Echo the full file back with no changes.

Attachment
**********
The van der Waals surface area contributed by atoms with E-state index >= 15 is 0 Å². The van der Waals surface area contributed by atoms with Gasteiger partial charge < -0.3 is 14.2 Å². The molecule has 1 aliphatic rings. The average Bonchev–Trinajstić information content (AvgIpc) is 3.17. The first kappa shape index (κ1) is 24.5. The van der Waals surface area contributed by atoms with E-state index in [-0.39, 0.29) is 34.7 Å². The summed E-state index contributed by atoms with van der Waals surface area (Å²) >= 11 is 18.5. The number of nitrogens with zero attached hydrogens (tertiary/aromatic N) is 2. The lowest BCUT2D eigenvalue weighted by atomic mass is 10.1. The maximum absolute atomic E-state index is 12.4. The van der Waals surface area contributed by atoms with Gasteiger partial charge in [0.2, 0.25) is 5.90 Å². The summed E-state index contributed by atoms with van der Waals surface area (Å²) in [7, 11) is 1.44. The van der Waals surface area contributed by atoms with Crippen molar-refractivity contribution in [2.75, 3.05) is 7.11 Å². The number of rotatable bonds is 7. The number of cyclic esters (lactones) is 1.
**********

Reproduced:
The van der Waals surface area contributed by atoms with E-state index >= 15 is 0 Å². The van der Waals surface area contributed by atoms with Gasteiger partial charge < -0.3 is 14.2 Å². The molecule has 1 aliphatic rings. The average Bonchev–Trinajstić information content (AvgIpc) is 3.17. The first kappa shape index (κ1) is 24.5. The van der Waals surface area contributed by atoms with E-state index in [-0.39, 0.29) is 34.7 Å². The summed E-state index contributed by atoms with van der Waals surface area (Å²) >= 11 is 18.5. The number of nitrogens with zero attached hydrogens (tertiary/aromatic N) is 2. The lowest BCUT2D eigenvalue weighted by atomic mass is 10.1. The maximum absolute atomic E-state index is 12.4. The van der Waals surface area contributed by atoms with Gasteiger partial charge in [0.2, 0.25) is 5.90 Å². The summed E-state index contributed by atoms with van der Waals surface area (Å²) in [7, 11) is 1.44. The van der Waals surface area contributed by atoms with Crippen molar-refractivity contribution in [2.75, 3.05) is 7.11 Å². The number of rotatable bonds is 7. The number of cyclic esters (lactones) is 1.